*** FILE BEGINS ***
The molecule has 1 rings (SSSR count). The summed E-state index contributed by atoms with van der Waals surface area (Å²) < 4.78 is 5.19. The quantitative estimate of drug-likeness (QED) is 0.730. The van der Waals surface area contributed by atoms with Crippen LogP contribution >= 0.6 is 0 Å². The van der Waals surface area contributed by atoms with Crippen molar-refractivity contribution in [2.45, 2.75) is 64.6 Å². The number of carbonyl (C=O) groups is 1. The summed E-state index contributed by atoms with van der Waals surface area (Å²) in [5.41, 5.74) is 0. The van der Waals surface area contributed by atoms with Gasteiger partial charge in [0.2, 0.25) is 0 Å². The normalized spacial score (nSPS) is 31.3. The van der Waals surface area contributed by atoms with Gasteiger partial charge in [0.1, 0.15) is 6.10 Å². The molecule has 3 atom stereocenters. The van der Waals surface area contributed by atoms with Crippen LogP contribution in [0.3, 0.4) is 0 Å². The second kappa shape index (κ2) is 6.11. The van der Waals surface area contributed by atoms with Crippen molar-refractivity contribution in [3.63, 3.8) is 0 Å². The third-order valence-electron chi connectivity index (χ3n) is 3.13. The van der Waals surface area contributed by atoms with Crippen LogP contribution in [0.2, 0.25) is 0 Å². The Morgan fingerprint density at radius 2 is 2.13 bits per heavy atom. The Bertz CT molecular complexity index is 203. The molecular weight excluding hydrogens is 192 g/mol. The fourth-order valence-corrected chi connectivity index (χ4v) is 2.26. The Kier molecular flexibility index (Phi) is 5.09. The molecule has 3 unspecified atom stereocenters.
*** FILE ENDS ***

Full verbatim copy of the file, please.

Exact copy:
The molecule has 1 rings (SSSR count). The summed E-state index contributed by atoms with van der Waals surface area (Å²) < 4.78 is 5.19. The quantitative estimate of drug-likeness (QED) is 0.730. The van der Waals surface area contributed by atoms with Crippen LogP contribution >= 0.6 is 0 Å². The van der Waals surface area contributed by atoms with Crippen molar-refractivity contribution in [2.45, 2.75) is 64.6 Å². The number of carbonyl (C=O) groups is 1. The summed E-state index contributed by atoms with van der Waals surface area (Å²) in [5.41, 5.74) is 0. The van der Waals surface area contributed by atoms with Gasteiger partial charge in [0.2, 0.25) is 0 Å². The normalized spacial score (nSPS) is 31.3. The van der Waals surface area contributed by atoms with Gasteiger partial charge in [0.1, 0.15) is 6.10 Å². The molecule has 3 atom stereocenters. The van der Waals surface area contributed by atoms with Crippen LogP contribution in [0.3, 0.4) is 0 Å². The second kappa shape index (κ2) is 6.11. The van der Waals surface area contributed by atoms with Crippen molar-refractivity contribution in [3.63, 3.8) is 0 Å². The third-order valence-electron chi connectivity index (χ3n) is 3.13. The van der Waals surface area contributed by atoms with Crippen LogP contribution in [0.2, 0.25) is 0 Å². The Morgan fingerprint density at radius 2 is 2.13 bits per heavy atom. The Bertz CT molecular complexity index is 203. The molecular weight excluding hydrogens is 192 g/mol. The fourth-order valence-corrected chi connectivity index (χ4v) is 2.26. The Kier molecular flexibility index (Phi) is 5.09. The molecule has 3 unspecified atom stereocenters.